Slow growth, High population

In 2000 the estimated population of the country was 94 million. This makes the Philippines the 12th biggest country in the world in population size. In the same year the Philippine gross domestic product was measured at US $199.6 billion but this makes the Philippines only number 46 in terms of the size of its economy. By dividing our GDP with our population, we get national per capita income or per capita GDP which in 2010 reached only $2,123. At this level we ranked number 123 in the world in material wealth measured in GDP per capita. This is not fun when in the same year Indonesia had $2,974; China, $4,382; Thailand, $4,992 and Malaysia, $8,423. We bested India and Vietnam which had $1,371 and $1,174 in per capita GDP in the same year but they will soon surpass us given that their per capita GDP was growing in the last decade or two at much higher rates than ours. What makes our GDP per capita so low compared with that of our neighbors? There are many possible reasons but the most obvious I see is our slow GDP growth through the years coupled with our high population growth. From the ’50s up to the end of the last decade, the Philippine economy grew on average by less than 2 percent annually while our neighbors grew at 3 percent or higher. In the same period most of our neighbors also succeeded in bringing down their population growth to below 2 percent or 1 percent. We did manage to bring down population growth from 3 percent in the ’60s to around 2 percent now but this is still one of the highest in Asia. I may not say that our rapid growth in population is the one causing our GDP to grow slowly but it is easy to see that had we brought down our population growth to say 1 percent or 1.5 percent a year, our per capita income would have been higher than it is today. Macroeconomics is concerned not only with how the economy operates but also how to stabilize the economy when it swings wildly in the short run or to grow it to improve the well-being of people in the long run. In macroeconomics, there are s monetary and policy tools that the government can use to cool down an economy that overheats or regenerate one that is receding. In a recession, for example, the government can increase government expenditures to pump prime the economy or expand money supply to bring down the interest rate and encourage more investments. What is needed to grow the economy? Whether they are aware or not, most government policy makers follow the Solow growth model which points to growth in savings and investments and improvement in technology to grow the economy. The model shows that countries with higher savings and investment rates tends to exhibit higher per capita output per worker which naturally translates to higher per capita income. This happens because higher savings and investments result in higher capital that each worker can work with. Given a certain number of workers, the higher the capital available per worker, the higher the output per worker. The policy implication is that countries that want to increase their output per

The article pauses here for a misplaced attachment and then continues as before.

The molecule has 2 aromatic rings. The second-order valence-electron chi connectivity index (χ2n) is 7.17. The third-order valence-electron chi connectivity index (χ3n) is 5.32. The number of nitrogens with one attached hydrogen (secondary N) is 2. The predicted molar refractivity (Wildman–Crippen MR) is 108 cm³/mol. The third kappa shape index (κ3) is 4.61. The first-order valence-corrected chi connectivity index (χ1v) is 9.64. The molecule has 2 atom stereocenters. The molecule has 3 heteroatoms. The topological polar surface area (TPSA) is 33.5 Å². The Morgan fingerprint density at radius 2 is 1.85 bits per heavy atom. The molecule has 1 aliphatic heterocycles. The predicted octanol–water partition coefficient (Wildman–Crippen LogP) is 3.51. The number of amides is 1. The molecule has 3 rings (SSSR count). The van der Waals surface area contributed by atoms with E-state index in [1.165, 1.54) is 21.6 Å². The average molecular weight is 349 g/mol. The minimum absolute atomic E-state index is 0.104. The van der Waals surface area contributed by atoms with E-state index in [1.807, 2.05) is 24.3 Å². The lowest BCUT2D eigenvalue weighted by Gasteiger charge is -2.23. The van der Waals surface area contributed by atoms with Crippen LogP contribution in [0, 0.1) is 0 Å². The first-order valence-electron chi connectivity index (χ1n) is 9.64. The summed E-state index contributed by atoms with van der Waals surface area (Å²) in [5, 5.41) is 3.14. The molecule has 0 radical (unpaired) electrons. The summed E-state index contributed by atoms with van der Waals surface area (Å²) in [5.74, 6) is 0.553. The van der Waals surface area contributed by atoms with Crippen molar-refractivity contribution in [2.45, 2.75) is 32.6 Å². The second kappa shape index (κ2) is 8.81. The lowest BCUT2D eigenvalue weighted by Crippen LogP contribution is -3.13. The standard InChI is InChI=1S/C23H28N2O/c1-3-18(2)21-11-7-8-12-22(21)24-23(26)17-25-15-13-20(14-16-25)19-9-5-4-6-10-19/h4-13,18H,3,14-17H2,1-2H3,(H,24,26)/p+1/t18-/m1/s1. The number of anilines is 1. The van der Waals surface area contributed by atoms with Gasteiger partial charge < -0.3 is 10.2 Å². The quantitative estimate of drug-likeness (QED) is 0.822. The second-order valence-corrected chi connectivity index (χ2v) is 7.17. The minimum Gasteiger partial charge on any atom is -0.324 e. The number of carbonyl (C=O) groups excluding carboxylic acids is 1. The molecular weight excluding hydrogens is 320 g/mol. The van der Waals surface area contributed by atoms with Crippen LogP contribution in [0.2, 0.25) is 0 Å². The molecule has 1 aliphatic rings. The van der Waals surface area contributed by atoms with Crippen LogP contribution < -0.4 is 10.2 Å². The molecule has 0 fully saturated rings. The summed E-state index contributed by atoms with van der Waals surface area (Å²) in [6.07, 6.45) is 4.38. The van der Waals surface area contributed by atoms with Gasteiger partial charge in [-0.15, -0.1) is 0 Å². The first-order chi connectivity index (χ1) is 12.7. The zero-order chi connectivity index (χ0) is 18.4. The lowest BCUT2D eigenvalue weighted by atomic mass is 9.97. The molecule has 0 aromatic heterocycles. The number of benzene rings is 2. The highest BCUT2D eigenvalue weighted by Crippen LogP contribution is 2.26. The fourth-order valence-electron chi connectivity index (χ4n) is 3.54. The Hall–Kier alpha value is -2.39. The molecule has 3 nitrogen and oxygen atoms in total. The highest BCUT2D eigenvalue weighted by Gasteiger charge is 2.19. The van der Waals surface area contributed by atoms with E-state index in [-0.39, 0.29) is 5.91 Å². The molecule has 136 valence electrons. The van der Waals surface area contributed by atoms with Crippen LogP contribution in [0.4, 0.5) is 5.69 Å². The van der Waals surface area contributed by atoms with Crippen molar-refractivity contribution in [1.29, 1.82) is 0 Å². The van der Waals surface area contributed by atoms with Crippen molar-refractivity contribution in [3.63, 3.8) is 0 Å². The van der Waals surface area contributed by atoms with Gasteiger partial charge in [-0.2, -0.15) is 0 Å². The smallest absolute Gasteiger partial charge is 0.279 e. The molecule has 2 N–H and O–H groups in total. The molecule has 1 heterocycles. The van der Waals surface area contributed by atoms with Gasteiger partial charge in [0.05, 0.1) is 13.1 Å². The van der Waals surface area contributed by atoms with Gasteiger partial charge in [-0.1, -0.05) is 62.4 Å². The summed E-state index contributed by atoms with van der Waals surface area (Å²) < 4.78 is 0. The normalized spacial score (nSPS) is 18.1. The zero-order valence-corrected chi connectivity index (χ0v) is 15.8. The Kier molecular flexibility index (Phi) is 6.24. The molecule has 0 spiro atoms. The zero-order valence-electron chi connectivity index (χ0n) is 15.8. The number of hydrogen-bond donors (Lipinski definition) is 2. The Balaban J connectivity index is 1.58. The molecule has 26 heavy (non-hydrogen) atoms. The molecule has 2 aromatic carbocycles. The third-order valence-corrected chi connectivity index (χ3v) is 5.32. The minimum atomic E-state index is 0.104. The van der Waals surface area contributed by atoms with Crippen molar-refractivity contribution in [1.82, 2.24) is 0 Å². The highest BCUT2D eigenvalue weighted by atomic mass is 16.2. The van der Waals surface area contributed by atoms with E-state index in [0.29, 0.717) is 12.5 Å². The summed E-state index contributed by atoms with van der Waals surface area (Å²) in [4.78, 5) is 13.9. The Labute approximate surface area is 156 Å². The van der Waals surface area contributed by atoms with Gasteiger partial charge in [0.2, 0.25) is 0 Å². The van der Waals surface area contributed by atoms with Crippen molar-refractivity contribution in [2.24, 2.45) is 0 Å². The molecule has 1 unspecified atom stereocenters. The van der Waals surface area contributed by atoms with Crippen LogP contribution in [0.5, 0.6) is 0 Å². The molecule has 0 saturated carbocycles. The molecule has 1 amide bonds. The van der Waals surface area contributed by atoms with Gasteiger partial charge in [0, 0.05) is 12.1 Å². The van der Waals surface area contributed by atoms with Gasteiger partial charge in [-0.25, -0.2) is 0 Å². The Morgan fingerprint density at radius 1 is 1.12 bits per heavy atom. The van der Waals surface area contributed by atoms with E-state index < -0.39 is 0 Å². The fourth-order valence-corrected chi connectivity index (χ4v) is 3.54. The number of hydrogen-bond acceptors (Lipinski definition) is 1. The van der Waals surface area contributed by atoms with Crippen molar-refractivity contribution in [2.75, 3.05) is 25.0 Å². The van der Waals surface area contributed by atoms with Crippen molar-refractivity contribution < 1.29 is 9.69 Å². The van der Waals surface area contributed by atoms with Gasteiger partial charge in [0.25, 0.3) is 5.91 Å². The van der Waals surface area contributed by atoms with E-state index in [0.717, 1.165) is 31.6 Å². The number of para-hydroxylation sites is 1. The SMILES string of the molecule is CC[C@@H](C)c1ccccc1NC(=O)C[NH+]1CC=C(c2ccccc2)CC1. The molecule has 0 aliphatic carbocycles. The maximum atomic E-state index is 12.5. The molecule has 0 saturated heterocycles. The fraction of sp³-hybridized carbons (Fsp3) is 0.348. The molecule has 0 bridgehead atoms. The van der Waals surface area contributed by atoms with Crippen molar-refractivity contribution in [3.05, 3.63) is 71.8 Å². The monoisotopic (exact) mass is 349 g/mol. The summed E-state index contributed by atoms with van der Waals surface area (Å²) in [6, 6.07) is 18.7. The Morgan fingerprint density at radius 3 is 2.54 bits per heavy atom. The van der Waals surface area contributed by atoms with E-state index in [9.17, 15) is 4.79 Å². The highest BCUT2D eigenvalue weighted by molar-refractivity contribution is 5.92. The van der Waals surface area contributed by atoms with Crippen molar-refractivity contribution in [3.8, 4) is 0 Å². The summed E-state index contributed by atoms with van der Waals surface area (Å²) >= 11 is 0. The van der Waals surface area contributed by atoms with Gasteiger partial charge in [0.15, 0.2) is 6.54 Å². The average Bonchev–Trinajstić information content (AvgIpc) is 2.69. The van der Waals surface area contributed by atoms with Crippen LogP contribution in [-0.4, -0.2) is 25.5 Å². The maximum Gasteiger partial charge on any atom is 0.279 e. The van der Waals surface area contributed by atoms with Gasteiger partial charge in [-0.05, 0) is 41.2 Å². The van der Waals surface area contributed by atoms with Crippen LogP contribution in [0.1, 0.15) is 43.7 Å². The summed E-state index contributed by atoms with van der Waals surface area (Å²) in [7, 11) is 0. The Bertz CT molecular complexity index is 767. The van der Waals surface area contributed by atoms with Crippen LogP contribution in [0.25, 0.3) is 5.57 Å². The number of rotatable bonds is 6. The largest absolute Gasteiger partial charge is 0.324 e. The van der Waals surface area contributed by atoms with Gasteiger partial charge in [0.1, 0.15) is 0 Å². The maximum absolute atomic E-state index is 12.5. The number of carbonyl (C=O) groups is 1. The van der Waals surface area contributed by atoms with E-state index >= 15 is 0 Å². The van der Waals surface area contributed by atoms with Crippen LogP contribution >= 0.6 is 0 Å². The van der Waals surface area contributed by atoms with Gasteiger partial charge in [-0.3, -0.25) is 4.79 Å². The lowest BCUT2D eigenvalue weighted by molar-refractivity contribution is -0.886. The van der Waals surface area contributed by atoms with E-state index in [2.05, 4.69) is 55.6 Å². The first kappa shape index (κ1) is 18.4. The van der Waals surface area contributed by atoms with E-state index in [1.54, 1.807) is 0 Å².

worker or income per person must also aim for higher savings and investment rates. On this, the Philippines again scored badly in the past when compared with our neighbors. On average we saved and invested about 20 percent or less of our GDP. Many of our neighbors saved 30 percent or higher. China in fact saved and invested up to 50 percent or more of its GDP and this surely is one reason why China’s GDP had been growing at 10 percent or higher in the last three decades. There is, of course, a limit to what investments can do to grow the economy. When the country is accumulating more capital through higher investment rates (in factories and infrastructures, for example), the amount of depreciation of capital it will incur also grows. When the level of investment just matches depreciation, growth of output per worker stops and will even turn negative when depreciation exceeds investments. Moreover, saving and investing at higher rates may be also bad for the present generation when it leaves them with very little to consume in the same way that is also wrong for the present generation to consume at higher rates at the expense of investments because less investment today also means lower output per capita and consumption in the future. I do not know exactly how much we must save and invest of our GDP to achieve a more respectable rate of economic growth and realistic balance of present and future consumption. But this I know: Presently we are not saving and investing enough to grow our economy, the reason many of our people wallow in poverty. Many countries today, especially the developed ones, rely on technology improvement to grow their economy. The Solow growth model says that given capital, the higher the level of technology used, the higher the output per worker. Can using modern technology in the country help us grow? Yes, but only if we are ready to learn and adapt to modern technology, which is available for the taking. The trouble comes when we are not educated or trained enough to understand and use modern technology. This is where we also need to raise the level of our education. We do have many high school and college graduates and we might say that we therefore have no problem learning and using modern technology. Unfortunately, the quality of our education is very low, not to mention the fact that we really lack science, math and engineering graduates that can easily learn and use modern technology.